Major Takeaways from the latest IPCC Report:


• In its latest assessment report, the Intergovernmental Panel on Climate Change (IPCC) has laid out several scenarios on the steps that ought to be taken to keep temperatures below 2°C.
• It warned that even temporarily exceeding the warming level of 1.5°C over the next two decades would mean additional severe impact, some irreversible.


• The IPCC’s Working Group III includes scientists from all across the world, including India.
• They examine the numerous interventions that can be used to keep temperature rises to a bare minimum by the end of the century.
• The organisation accomplishes this by evaluating the most reliable and up-to-date literature on the scientific, technological, environmental, economic, and social aspects of climate change mitigation.
• This group focuses on societal developments such as choices made at the annual Conference of Parties (COP), advancement on sustainable energy technology, and financial availability.

What does the latest report say?

• There is a significant rise of anthropogenic GHG (greenhouse gas) emissions since 2010–2019, they have cumulative net CO2 emissions since 1850.
• Average annual GHG emissions during 2010-2019 were higher than in any previous decade, but the rate of growth between 2010 and 2019 was lower than that between 2000 and 2009.
• By 2019, the largest growth in absolute emissions occurred in carbon dioxide from fossil fuels and industry followed by methane.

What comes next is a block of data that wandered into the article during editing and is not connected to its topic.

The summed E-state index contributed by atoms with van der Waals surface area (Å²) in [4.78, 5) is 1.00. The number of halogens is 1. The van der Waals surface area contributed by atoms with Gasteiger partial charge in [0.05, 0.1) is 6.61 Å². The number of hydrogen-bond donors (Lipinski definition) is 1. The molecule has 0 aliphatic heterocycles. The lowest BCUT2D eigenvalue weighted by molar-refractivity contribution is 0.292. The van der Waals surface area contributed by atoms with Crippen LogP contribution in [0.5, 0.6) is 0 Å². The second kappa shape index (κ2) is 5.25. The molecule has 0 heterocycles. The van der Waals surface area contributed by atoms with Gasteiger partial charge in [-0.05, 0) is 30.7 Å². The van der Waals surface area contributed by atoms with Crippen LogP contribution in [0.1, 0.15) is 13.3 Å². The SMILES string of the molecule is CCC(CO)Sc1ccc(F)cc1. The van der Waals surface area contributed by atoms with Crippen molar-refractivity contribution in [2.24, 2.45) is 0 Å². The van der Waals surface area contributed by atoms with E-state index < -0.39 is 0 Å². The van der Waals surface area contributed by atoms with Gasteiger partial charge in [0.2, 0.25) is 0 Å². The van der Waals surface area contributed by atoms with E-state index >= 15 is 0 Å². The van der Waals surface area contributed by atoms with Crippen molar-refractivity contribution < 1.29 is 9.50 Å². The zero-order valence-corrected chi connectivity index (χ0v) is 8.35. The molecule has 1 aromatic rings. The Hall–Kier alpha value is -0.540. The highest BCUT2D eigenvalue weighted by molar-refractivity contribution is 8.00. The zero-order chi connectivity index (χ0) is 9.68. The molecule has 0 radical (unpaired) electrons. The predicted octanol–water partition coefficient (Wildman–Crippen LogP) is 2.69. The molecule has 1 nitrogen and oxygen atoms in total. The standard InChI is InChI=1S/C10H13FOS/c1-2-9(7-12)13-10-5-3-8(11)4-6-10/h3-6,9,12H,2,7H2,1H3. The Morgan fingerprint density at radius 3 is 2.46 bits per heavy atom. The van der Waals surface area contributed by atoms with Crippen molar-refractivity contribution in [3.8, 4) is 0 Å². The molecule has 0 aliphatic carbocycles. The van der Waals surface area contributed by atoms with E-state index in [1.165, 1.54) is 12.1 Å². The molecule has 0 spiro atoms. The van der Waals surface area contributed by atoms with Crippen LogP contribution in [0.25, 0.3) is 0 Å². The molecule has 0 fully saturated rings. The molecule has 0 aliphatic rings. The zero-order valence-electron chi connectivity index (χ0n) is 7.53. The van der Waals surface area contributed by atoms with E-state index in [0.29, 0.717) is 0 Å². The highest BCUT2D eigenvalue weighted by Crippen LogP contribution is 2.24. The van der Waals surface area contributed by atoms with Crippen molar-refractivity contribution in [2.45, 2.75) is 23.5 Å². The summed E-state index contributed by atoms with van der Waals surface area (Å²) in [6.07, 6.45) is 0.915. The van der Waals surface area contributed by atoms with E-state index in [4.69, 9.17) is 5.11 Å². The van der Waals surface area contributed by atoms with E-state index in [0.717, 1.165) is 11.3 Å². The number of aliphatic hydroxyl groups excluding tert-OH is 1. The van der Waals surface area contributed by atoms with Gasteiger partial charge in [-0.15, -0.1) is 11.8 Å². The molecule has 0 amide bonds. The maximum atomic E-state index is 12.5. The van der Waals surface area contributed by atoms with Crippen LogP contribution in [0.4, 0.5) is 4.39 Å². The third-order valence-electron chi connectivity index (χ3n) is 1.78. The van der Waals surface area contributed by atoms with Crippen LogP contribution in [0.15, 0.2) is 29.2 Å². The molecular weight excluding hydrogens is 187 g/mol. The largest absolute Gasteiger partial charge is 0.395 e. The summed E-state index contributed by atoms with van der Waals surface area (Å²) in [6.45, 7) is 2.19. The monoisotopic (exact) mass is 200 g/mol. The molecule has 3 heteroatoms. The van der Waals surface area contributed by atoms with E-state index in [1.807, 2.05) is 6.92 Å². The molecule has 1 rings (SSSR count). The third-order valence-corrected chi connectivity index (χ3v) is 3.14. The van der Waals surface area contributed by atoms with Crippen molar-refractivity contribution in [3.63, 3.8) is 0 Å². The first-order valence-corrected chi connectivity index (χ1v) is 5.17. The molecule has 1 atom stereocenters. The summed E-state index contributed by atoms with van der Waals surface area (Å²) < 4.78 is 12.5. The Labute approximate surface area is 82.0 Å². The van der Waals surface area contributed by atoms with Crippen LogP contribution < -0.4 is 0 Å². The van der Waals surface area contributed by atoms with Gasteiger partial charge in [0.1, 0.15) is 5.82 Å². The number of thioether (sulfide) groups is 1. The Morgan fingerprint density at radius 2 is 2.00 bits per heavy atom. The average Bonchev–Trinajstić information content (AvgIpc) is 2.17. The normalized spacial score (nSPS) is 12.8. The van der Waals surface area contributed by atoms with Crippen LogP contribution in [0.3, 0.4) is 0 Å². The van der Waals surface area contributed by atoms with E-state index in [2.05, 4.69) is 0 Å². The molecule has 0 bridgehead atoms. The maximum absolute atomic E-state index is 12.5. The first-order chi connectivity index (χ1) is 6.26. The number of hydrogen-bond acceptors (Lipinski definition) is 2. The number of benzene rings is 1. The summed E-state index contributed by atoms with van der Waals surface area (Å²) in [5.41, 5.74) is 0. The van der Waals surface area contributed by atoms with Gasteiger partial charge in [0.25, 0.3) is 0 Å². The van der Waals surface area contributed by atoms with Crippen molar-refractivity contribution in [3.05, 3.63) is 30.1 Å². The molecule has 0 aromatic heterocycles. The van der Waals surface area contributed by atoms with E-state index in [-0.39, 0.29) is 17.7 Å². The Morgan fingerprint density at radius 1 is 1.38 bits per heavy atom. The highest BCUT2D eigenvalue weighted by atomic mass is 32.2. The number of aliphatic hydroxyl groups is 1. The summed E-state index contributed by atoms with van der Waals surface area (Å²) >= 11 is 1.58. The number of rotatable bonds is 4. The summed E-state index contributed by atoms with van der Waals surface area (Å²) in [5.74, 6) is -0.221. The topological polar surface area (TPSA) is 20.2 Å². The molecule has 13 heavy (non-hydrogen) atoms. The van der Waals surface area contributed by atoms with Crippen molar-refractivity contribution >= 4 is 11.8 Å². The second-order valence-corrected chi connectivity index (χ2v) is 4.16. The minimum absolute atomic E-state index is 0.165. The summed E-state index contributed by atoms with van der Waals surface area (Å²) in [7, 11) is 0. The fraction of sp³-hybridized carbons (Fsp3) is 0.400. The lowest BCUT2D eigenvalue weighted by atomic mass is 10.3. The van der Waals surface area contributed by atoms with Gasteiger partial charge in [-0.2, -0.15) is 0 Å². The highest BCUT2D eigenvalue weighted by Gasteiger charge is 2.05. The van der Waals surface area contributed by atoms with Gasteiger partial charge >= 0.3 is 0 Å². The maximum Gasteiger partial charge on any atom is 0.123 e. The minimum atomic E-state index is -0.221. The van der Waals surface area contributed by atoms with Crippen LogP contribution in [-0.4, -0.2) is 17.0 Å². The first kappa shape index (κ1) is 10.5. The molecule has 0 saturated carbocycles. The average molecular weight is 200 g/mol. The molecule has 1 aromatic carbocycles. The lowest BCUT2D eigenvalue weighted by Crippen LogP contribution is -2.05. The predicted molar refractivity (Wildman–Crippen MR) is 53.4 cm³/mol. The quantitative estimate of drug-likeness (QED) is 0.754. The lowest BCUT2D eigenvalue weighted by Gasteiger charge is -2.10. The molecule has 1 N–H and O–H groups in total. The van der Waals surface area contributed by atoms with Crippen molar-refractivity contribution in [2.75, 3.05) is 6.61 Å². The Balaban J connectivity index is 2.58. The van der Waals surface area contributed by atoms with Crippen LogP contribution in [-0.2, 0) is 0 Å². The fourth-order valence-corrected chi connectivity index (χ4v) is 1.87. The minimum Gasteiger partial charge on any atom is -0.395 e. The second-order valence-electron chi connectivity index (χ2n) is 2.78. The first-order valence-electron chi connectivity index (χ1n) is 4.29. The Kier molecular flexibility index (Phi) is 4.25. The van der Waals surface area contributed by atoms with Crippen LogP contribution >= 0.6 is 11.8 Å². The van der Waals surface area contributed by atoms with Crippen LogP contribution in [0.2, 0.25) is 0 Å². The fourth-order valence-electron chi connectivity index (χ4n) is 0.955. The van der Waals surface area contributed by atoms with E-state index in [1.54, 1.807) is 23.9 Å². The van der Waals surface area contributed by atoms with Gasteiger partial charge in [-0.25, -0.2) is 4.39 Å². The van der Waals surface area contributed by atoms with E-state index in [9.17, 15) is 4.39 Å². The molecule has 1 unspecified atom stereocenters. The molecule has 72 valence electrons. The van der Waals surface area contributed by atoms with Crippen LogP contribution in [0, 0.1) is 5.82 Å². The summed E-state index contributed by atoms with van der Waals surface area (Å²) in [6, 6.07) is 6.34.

• Even if countries adhered to their promises towards reducing emissions, called Nationally Determined Contributions, warming will still exceed 1.5°C during the 21st century.

Actions necessary:

• Restricting warming to around 1.5°C requires global greenhouse gas emissions to peak before 2025 at the latest and be reduced by 43% by 2030; at the same time, methane would also need to be reduced by about a third.
• The global temperature will stabilise when carbon dioxide emissions reach net zero.

Implications for India:

• The latest report has warned about the devastating effects of the coal based power plants which is relevant to India as according to the Central Electricity Authority, India had about 211 GW of operational coal-fired power plants — roughly 10% of global capacity.
• The report cautioned that coal-fired power plants without carbon capture and storage technology need to be replaced by 2050.
• None of the existing under construction coal-fired power plants in India have CCS facilities. India has committed to a net-zero year, or when it would cease to be a CO2 emitter, of 2070 and has defined a pathway to transition to renewable energy sources.

Way Forward:

• India insisted on its right to coal use given its developmental needs as well underlining that the historical responsibility of climate change from fossil fuel rested with the developed countries, who needed to shoulder much of the mitigating burden.


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